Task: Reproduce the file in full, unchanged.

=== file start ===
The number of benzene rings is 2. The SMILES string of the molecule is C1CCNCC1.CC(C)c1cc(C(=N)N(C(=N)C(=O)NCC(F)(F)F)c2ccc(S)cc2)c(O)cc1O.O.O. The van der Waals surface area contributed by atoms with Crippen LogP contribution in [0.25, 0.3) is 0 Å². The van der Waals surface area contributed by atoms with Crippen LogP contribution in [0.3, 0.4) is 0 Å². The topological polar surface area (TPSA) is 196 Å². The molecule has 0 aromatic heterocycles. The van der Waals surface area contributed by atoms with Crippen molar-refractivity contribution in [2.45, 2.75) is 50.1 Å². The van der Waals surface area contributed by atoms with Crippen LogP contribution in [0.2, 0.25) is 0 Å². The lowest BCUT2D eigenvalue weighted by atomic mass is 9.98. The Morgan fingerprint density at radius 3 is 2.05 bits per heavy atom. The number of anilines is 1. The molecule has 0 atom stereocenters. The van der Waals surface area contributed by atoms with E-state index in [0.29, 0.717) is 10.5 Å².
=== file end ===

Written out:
The number of benzene rings is 2. The SMILES string of the molecule is C1CCNCC1.CC(C)c1cc(C(=N)N(C(=N)C(=O)NCC(F)(F)F)c2ccc(S)cc2)c(O)cc1O.O.O. The van der Waals surface area contributed by atoms with Crippen LogP contribution in [0.25, 0.3) is 0 Å². The van der Waals surface area contributed by atoms with Crippen LogP contribution in [0.3, 0.4) is 0 Å². The topological polar surface area (TPSA) is 196 Å². The molecule has 0 aromatic heterocycles. The van der Waals surface area contributed by atoms with Crippen molar-refractivity contribution in [2.45, 2.75) is 50.1 Å². The van der Waals surface area contributed by atoms with Crippen LogP contribution in [0.2, 0.25) is 0 Å². The lowest BCUT2D eigenvalue weighted by atomic mass is 9.98. The Morgan fingerprint density at radius 3 is 2.05 bits per heavy atom. The number of anilines is 1. The molecule has 0 atom stereocenters. The van der Waals surface area contributed by atoms with E-state index in [0.29, 0.717) is 10.5 Å².